The cross-load characteristic of this PSU is very good expect for the +3.3V line whose voltage changed rather too much depending on the load, although it always remained within acceptable limits. The +5V and +12V voltages are very stable. Moreover, none of the voltages deflected by more than 5% in the whole range of loads allowable for this PSU. As a result, the cross-load diagram is shaped like a regular rectangular which is usually observed with power supplies that have independent voltage regulation.
Alas, the PSU couldn’t yield its promised 500W of output power – its protection was triggered at a load of about 475W. However, it escaped the ill fate of the XP480 and the XP550 models and worked normally under any loads below 475W. I guess the number 450 in the name of the original CWT model is indeed true and Thermaltake shows some cunning here, declaring a pretty-looking but wrong number in the specs.
At a load of 475W (the highest load the PSU was stable at), the voltage ripple was 45 millivolts on the +5V rail, 73 millivolts on the +12V rail, and 26 millivolts on the +3.3V rail. So, the ripple was close to the allowable maximum of 50 millivolts in the first case; in the other two cases there is a solid reserve yet. Only high-frequency pulsation was observed on the +3.3V rail; both low- and high-frequency pulsations were on the remaining two rails, the low-frequency constituent prevailing.
The PSU has a TT-1225A fan manufactured by Adda (the AD1212US-A71GL model). A transparent piece of plastic covers one half of the fan. One of its ends isn’t fastened and contributes to the PSU’s noise. As a result, the PSU produces a quiet but distinct humming at any load.
The fan speed is controlled in Thermaltake’s traditional way. It’s even funny that the fan speed management doesn’t vary much between the different actual manufacturers of Thermaltake’s PSUs. The fan rotates at about 1150rpm under loads below 200W, but then its speed begins to grow up linearly to 2500rpm. So, its noise parameters are average. It is not exactly quiet, but will satisfy a majority of users nonetheless, especially if you take care to secure the mentioned piece of plastic well…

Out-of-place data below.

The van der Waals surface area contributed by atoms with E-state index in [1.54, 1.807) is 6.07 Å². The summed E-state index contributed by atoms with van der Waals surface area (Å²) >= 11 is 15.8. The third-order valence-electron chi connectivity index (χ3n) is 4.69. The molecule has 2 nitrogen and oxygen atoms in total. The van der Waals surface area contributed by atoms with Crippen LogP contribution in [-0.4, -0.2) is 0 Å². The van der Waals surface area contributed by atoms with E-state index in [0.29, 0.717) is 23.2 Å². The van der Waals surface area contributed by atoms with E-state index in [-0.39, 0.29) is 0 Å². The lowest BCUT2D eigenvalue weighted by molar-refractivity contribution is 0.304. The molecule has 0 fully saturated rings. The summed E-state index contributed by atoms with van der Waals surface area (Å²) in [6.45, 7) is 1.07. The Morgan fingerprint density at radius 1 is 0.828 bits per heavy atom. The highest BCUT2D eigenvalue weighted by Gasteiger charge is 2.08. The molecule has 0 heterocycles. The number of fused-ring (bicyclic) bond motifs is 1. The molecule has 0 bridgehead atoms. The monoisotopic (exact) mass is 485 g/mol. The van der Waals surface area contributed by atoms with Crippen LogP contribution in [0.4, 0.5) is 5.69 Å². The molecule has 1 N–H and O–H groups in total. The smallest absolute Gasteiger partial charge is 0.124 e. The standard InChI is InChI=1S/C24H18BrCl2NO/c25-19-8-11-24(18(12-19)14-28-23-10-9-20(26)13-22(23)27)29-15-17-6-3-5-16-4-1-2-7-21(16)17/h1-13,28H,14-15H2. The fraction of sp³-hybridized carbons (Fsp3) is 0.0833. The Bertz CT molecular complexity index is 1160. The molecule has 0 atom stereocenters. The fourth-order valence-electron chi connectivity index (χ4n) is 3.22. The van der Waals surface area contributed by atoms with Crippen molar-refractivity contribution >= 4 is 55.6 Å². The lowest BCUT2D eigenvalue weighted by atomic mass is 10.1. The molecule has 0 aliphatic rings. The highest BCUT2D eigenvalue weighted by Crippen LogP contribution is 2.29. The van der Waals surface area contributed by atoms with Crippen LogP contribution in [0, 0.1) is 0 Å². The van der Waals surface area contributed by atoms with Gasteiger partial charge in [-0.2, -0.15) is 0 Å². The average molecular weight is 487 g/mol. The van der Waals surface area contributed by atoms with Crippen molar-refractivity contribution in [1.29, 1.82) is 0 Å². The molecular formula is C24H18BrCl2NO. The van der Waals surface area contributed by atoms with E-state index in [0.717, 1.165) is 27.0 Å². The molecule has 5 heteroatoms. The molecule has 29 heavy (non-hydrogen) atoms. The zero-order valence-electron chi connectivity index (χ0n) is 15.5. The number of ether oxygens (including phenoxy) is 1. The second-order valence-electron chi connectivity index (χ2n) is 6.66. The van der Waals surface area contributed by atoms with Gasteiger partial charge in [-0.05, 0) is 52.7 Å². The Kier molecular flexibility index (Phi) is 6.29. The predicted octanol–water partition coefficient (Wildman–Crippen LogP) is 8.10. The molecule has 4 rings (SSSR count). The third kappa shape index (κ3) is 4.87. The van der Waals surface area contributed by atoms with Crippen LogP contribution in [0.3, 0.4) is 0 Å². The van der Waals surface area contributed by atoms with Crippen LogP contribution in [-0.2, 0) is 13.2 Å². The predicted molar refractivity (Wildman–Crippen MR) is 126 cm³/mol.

The efficiency of this power supply is unexpectedly low at 68% under maximum load and 76% at best. The power factor is never below 0.7 thanks to passive power factor correction, but a high efficiency would be of much more use for home users than a high power factor.
Summing it up, I’d say the W0093 is a well-made midrange product, but its real wattage is 450W rather than 500W. It delivers stable voltages, works quietly and offers all the necessary connectors. On the downside are its low efficiency and rather strong low-frequency pulsation on the output, but this will hardly be a problem for ordinary users. Thermaltake has also greatly improved since the XP480 and the XP550, overstating the wattage of this PSU by only 50W rather than by 50%! :)